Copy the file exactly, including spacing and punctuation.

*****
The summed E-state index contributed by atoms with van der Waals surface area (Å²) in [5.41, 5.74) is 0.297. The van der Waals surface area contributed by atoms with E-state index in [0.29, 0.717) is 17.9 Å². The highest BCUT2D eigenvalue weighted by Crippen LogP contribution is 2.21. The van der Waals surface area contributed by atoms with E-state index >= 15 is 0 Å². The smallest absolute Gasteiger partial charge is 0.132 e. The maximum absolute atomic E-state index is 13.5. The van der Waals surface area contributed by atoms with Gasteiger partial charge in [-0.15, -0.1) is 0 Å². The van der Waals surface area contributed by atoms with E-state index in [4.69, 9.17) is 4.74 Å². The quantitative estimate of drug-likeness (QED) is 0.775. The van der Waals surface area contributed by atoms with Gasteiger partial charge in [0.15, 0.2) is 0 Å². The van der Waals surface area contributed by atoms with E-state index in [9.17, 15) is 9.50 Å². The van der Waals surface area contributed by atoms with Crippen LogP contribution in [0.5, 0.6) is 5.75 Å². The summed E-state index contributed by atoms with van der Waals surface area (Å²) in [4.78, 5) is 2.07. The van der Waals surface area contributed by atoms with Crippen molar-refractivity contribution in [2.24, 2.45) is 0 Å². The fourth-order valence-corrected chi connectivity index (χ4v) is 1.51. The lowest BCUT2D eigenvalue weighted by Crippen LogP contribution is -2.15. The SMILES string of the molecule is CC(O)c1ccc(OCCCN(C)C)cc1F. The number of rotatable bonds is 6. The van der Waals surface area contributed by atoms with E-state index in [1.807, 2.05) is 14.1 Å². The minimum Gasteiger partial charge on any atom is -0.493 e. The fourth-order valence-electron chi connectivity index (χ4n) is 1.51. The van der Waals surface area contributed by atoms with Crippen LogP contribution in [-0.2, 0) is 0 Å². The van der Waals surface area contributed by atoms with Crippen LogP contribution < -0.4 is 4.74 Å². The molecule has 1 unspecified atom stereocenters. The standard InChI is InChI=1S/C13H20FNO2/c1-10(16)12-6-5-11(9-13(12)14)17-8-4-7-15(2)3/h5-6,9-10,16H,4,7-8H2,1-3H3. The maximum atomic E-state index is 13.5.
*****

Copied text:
The summed E-state index contributed by atoms with van der Waals surface area (Å²) in [5.41, 5.74) is 0.297. The van der Waals surface area contributed by atoms with E-state index in [0.29, 0.717) is 17.9 Å². The highest BCUT2D eigenvalue weighted by Crippen LogP contribution is 2.21. The van der Waals surface area contributed by atoms with E-state index >= 15 is 0 Å². The smallest absolute Gasteiger partial charge is 0.132 e. The maximum absolute atomic E-state index is 13.5. The van der Waals surface area contributed by atoms with Gasteiger partial charge in [-0.15, -0.1) is 0 Å². The van der Waals surface area contributed by atoms with E-state index in [4.69, 9.17) is 4.74 Å². The quantitative estimate of drug-likeness (QED) is 0.775. The van der Waals surface area contributed by atoms with Gasteiger partial charge in [0.15, 0.2) is 0 Å². The van der Waals surface area contributed by atoms with E-state index in [9.17, 15) is 9.50 Å². The van der Waals surface area contributed by atoms with Crippen LogP contribution in [0.5, 0.6) is 5.75 Å². The summed E-state index contributed by atoms with van der Waals surface area (Å²) in [4.78, 5) is 2.07. The van der Waals surface area contributed by atoms with Crippen molar-refractivity contribution in [2.24, 2.45) is 0 Å². The fourth-order valence-corrected chi connectivity index (χ4v) is 1.51. The lowest BCUT2D eigenvalue weighted by Crippen LogP contribution is -2.15. The SMILES string of the molecule is CC(O)c1ccc(OCCCN(C)C)cc1F. The number of rotatable bonds is 6. The van der Waals surface area contributed by atoms with E-state index in [1.807, 2.05) is 14.1 Å². The minimum Gasteiger partial charge on any atom is -0.493 e. The fourth-order valence-electron chi connectivity index (χ4n) is 1.51. The van der Waals surface area contributed by atoms with Crippen LogP contribution in [-0.2, 0) is 0 Å². The van der Waals surface area contributed by atoms with Crippen LogP contribution < -0.4 is 4.74 Å². The molecule has 1 unspecified atom stereocenters. The standard InChI is InChI=1S/C13H20FNO2/c1-10(16)12-6-5-11(9-13(12)14)17-8-4-7-15(2)3/h5-6,9-10,16H,4,7-8H2,1-3H3. The maximum atomic E-state index is 13.5.